- Traffic in Suez Canal resumes after stranded ship refloated. “The time pressure to complete this operation was evident and unprecedented,” said Peter Berdowski, CEO of Smit Salvage.
- The Ever Given had become jammed diagonally across a southern section of the canal in high winds early last Tuesday.
- Visit Vietnam Insider’s homepage for more stories.
Egypt’s Suez Canal will reopen for shipping traffic in both directions on Monday evening after a giant container ship which had been blocking the busy waterway for almost a week was refloated, with more than 400 ships waiting to pass through.
The Suez Canal Authority’s chairman Osama Rabie said the channel was navigable after the 400-metre (430-yard) long vessel Ever Given was freed undamaged earlier on Monday.
“The ship came out intact and it has no problems. We’ve just searched the bottom and soil of the Suez Canal and thankfully it is sound and has no issues, and ships will pass through it today,” he told Nile TV.
The authority informed shipping agencies that convoys of ships will resume running both ways through the canal from 7 p.m. (1700 GMT), two agents told Reuters.
The Ever Given had become jammed diagonally across a southern section of the canal in high winds early last Tuesday, halting traffic on the shortest shipping route between Europe and Asia.
Live footage on a local television station showed the ship surrounded by tug boats moving slowly in the centre of the canal on Monday afternoon. The station, ExtraNews, said the ship was moving at a speed of 1.5 knots.
After dredging and excavation work over the weekend, rescue workers from the SCA and a team from Dutch firm Smit Salvage had succeeded in partially refloating the ship earlier on Monday.
“The time pressure to complete this operation was evident and unprecedented,” said Peter Berdowski, CEO of Smit Salvage owner Boskalis, after the Ever Given was refloated.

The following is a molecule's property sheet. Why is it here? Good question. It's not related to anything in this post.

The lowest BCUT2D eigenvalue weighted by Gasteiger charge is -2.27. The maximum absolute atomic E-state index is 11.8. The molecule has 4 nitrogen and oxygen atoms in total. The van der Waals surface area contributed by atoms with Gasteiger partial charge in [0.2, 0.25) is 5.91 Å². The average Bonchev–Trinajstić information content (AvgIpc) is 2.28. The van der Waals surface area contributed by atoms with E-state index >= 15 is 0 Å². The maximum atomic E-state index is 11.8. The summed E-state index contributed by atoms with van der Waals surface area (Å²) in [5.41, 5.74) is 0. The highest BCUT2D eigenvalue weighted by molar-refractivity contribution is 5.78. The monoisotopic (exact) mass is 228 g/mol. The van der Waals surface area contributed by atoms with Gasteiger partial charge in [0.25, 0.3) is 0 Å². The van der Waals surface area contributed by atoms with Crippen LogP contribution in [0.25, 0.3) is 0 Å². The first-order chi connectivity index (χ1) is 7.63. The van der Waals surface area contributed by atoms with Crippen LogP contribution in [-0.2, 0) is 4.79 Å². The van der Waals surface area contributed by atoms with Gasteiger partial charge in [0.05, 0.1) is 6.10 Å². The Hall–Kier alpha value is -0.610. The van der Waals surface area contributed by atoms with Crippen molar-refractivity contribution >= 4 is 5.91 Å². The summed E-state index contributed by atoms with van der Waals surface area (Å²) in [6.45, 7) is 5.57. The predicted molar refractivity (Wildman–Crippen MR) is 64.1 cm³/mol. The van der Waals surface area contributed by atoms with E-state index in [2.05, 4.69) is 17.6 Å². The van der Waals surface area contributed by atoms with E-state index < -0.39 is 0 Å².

The company said approximately 30,000 cubic metres of sand was dredged to refloat the 224,000-ton container ship and a total of 11 tugs and two powerful sea tugs were used to pull the ship off.
Evergreen Line, which is leasing the Ever Given, confirmed the ship had been successfully refloated and said it would be repositioned in a lake that sits between two sections of the canal and inspected for seaworthiness.
Bernhard Schulte Shipmanagement (BSM), the technical managers of the container ship, said there were no reports of pollution or cargo damage.
At least 400 vessels are waiting to transit the canal, including dozens of container ships, bulk carriers, oil tankers and liquefied natural gas (LNG) or liquefied petroleum gas (LPG) vessels, Nile TV reported.
The authority said earlier it would be able to accelerate convoys through the canal once the Ever Given was freed. “We will not waste one second,” Rabie told Egyptian state TV.
He said it could take up to three days to clear the backlog, and a canal source said more than 100 ships would be able to enter the channel daily. Shipping group Maersk said the knock-on disruptions to global shipping could take weeks or months to unravel.
(Graphic: Ever Given contained vessel refloated, but massive ship jam remains at Suez Canal – )
Egyptian President Abdel Fattah al-Sisi, who had not publicly commented on the blockage, said Egypt had ended the crisis and assured resumption of trade through the canal.
Oil prices were more than 1 percent lower at $63.85 a barrel after the ship was refloated. Shares of Taiwan-listed Evergreen Marine Corp had closed 1.75% higher.
About 15% of world shipping traffic transits the Suez Canal, which is an important source of foreign currency revenue for Egypt. The stoppage was costing the canal $14-15 million a day.
Shipping rates for oil product tankers nearly doubled after the ship became stranded, and the blockage has disrupted global supply chains, threatening costly delays for companies already dealing with COVID-19 restrictions.
Maersk was among shippers rerouting cargoes around the Cape of Good Hope, adding up to two weeks to journeys and extra fuel costs.
Reporting by Yusri Mohamed, Nadine Awadalla and Aidan Lewis @ Reuters
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